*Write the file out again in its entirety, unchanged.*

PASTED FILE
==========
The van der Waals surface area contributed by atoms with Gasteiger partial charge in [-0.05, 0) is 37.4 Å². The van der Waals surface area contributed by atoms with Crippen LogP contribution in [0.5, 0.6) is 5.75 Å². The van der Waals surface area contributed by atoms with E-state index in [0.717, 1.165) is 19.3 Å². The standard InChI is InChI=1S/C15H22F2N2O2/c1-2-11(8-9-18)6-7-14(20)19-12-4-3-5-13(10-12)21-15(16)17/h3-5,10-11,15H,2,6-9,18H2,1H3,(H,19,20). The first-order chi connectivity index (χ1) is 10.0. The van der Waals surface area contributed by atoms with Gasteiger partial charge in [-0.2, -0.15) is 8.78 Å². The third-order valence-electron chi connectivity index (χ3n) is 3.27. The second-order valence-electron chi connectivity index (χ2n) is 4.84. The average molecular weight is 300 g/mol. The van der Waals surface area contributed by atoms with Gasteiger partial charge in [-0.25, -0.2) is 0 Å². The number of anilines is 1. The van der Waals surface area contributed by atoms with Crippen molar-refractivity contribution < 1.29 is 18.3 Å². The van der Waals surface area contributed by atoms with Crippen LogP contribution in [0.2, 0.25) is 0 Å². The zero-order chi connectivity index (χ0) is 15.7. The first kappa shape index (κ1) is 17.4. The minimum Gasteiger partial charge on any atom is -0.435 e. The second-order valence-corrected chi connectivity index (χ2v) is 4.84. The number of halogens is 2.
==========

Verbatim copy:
The van der Waals surface area contributed by atoms with Gasteiger partial charge in [-0.05, 0) is 37.4 Å². The van der Waals surface area contributed by atoms with Crippen LogP contribution in [0.5, 0.6) is 5.75 Å². The van der Waals surface area contributed by atoms with E-state index in [0.717, 1.165) is 19.3 Å². The standard InChI is InChI=1S/C15H22F2N2O2/c1-2-11(8-9-18)6-7-14(20)19-12-4-3-5-13(10-12)21-15(16)17/h3-5,10-11,15H,2,6-9,18H2,1H3,(H,19,20). The first-order chi connectivity index (χ1) is 10.0. The van der Waals surface area contributed by atoms with Gasteiger partial charge in [-0.2, -0.15) is 8.78 Å². The third-order valence-electron chi connectivity index (χ3n) is 3.27. The second-order valence-electron chi connectivity index (χ2n) is 4.84. The average molecular weight is 300 g/mol. The van der Waals surface area contributed by atoms with Gasteiger partial charge in [-0.25, -0.2) is 0 Å². The number of anilines is 1. The van der Waals surface area contributed by atoms with Crippen molar-refractivity contribution < 1.29 is 18.3 Å². The van der Waals surface area contributed by atoms with Crippen LogP contribution in [0.2, 0.25) is 0 Å². The zero-order chi connectivity index (χ0) is 15.7. The first kappa shape index (κ1) is 17.4. The minimum Gasteiger partial charge on any atom is -0.435 e. The second-order valence-corrected chi connectivity index (χ2v) is 4.84. The number of halogens is 2.